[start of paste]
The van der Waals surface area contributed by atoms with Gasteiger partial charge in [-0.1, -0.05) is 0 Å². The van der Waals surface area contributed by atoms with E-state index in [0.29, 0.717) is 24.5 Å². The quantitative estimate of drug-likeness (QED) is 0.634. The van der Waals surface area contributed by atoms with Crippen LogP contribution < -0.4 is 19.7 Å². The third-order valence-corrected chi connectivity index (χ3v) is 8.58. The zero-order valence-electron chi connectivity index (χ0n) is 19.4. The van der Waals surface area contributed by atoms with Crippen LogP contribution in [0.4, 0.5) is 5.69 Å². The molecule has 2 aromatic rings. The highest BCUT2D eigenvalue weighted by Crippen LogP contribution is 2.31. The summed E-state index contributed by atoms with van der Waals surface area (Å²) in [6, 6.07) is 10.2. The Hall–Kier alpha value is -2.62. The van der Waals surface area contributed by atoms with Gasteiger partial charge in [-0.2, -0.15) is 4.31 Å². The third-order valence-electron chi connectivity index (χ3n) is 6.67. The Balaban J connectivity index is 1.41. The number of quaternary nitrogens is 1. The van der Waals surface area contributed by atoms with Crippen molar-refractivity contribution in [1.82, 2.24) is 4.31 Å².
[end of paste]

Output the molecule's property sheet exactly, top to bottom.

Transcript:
The van der Waals surface area contributed by atoms with Gasteiger partial charge in [-0.1, -0.05) is 0 Å². The van der Waals surface area contributed by atoms with E-state index in [0.29, 0.717) is 24.5 Å². The quantitative estimate of drug-likeness (QED) is 0.634. The van der Waals surface area contributed by atoms with Crippen LogP contribution < -0.4 is 19.7 Å². The third-order valence-corrected chi connectivity index (χ3v) is 8.58. The zero-order valence-electron chi connectivity index (χ0n) is 19.4. The van der Waals surface area contributed by atoms with Crippen LogP contribution in [0.4, 0.5) is 5.69 Å². The molecule has 2 aromatic rings. The highest BCUT2D eigenvalue weighted by Crippen LogP contribution is 2.31. The summed E-state index contributed by atoms with van der Waals surface area (Å²) in [6, 6.07) is 10.2. The Hall–Kier alpha value is -2.62. The van der Waals surface area contributed by atoms with Gasteiger partial charge in [-0.2, -0.15) is 4.31 Å². The third-order valence-electron chi connectivity index (χ3n) is 6.67. The Balaban J connectivity index is 1.41. The number of quaternary nitrogens is 1. The van der Waals surface area contributed by atoms with Crippen molar-refractivity contribution in [1.82, 2.24) is 4.31 Å².